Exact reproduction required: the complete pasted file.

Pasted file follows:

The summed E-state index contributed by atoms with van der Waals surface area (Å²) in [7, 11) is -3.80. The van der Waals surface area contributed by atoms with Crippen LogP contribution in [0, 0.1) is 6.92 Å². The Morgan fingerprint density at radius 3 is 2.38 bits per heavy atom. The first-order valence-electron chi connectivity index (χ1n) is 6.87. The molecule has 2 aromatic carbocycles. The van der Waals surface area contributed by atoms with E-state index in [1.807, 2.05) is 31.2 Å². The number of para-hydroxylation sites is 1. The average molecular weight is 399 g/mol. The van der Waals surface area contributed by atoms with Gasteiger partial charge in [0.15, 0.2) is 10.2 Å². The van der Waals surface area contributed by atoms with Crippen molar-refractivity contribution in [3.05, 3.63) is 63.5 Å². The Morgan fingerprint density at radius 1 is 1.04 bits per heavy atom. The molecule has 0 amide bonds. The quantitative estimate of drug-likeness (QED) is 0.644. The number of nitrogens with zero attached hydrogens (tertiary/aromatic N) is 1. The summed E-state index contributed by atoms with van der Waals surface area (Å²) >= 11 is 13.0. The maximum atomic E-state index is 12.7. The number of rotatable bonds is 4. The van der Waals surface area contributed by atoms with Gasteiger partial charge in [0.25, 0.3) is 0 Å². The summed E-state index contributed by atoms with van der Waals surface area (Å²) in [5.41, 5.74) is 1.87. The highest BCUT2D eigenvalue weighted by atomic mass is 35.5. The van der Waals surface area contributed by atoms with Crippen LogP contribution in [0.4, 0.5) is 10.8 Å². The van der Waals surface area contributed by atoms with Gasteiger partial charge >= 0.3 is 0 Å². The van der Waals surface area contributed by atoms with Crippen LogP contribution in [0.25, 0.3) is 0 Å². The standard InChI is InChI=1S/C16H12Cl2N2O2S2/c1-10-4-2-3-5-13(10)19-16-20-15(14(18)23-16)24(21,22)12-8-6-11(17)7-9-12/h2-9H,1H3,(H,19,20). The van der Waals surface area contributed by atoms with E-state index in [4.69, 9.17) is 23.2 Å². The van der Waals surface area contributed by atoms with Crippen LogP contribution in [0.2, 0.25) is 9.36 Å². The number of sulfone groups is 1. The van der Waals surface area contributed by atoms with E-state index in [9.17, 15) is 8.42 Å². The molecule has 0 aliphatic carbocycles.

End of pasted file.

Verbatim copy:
The summed E-state index contributed by atoms with van der Waals surface area (Å²) in [7, 11) is -3.80. The van der Waals surface area contributed by atoms with Crippen LogP contribution in [0, 0.1) is 6.92 Å². The Morgan fingerprint density at radius 3 is 2.38 bits per heavy atom. The first-order valence-electron chi connectivity index (χ1n) is 6.87. The molecule has 2 aromatic carbocycles. The van der Waals surface area contributed by atoms with E-state index in [1.807, 2.05) is 31.2 Å². The number of para-hydroxylation sites is 1. The average molecular weight is 399 g/mol. The van der Waals surface area contributed by atoms with Gasteiger partial charge in [0.15, 0.2) is 10.2 Å². The van der Waals surface area contributed by atoms with Crippen molar-refractivity contribution in [3.05, 3.63) is 63.5 Å². The Morgan fingerprint density at radius 1 is 1.04 bits per heavy atom. The molecule has 0 amide bonds. The quantitative estimate of drug-likeness (QED) is 0.644. The number of nitrogens with zero attached hydrogens (tertiary/aromatic N) is 1. The summed E-state index contributed by atoms with van der Waals surface area (Å²) >= 11 is 13.0. The maximum atomic E-state index is 12.7. The number of rotatable bonds is 4. The van der Waals surface area contributed by atoms with Gasteiger partial charge in [0.25, 0.3) is 0 Å². The summed E-state index contributed by atoms with van der Waals surface area (Å²) in [5.41, 5.74) is 1.87. The highest BCUT2D eigenvalue weighted by atomic mass is 35.5. The van der Waals surface area contributed by atoms with Crippen LogP contribution in [0.4, 0.5) is 10.8 Å². The van der Waals surface area contributed by atoms with Gasteiger partial charge >= 0.3 is 0 Å². The van der Waals surface area contributed by atoms with Crippen LogP contribution in [0.25, 0.3) is 0 Å². The standard InChI is InChI=1S/C16H12Cl2N2O2S2/c1-10-4-2-3-5-13(10)19-16-20-15(14(18)23-16)24(21,22)12-8-6-11(17)7-9-12/h2-9H,1H3,(H,19,20). The van der Waals surface area contributed by atoms with E-state index in [4.69, 9.17) is 23.2 Å². The van der Waals surface area contributed by atoms with Crippen LogP contribution in [0.2, 0.25) is 9.36 Å². The number of sulfone groups is 1. The van der Waals surface area contributed by atoms with E-state index in [9.17, 15) is 8.42 Å². The molecule has 0 aliphatic carbocycles.